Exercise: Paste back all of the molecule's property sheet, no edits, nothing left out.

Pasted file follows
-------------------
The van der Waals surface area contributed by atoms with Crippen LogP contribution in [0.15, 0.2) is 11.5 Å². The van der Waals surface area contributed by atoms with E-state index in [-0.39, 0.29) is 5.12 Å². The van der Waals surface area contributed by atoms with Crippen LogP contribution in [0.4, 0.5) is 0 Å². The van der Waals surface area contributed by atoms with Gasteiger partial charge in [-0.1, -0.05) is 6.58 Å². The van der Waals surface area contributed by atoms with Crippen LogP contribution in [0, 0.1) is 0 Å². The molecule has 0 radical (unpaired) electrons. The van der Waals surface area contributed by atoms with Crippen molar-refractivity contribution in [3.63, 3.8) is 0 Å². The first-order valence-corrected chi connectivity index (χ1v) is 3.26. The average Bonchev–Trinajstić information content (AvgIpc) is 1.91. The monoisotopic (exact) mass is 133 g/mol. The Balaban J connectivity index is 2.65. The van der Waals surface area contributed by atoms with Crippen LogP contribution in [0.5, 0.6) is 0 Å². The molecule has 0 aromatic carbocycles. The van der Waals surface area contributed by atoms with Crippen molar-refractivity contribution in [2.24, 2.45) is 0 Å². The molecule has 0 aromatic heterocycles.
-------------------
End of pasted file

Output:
The van der Waals surface area contributed by atoms with Crippen LogP contribution in [0.15, 0.2) is 11.5 Å². The van der Waals surface area contributed by atoms with E-state index in [-0.39, 0.29) is 5.12 Å². The van der Waals surface area contributed by atoms with Crippen LogP contribution in [0.4, 0.5) is 0 Å². The van der Waals surface area contributed by atoms with Gasteiger partial charge in [-0.1, -0.05) is 6.58 Å². The van der Waals surface area contributed by atoms with Crippen LogP contribution in [0, 0.1) is 0 Å². The molecule has 0 radical (unpaired) electrons. The van der Waals surface area contributed by atoms with Crippen molar-refractivity contribution in [3.63, 3.8) is 0 Å². The first-order valence-corrected chi connectivity index (χ1v) is 3.26. The average Bonchev–Trinajstić information content (AvgIpc) is 1.91. The monoisotopic (exact) mass is 133 g/mol. The Balaban J connectivity index is 2.65. The van der Waals surface area contributed by atoms with Crippen LogP contribution in [0.5, 0.6) is 0 Å². The molecule has 0 aromatic carbocycles. The van der Waals surface area contributed by atoms with Crippen molar-refractivity contribution in [2.24, 2.45) is 0 Å². The molecule has 0 aromatic heterocycles.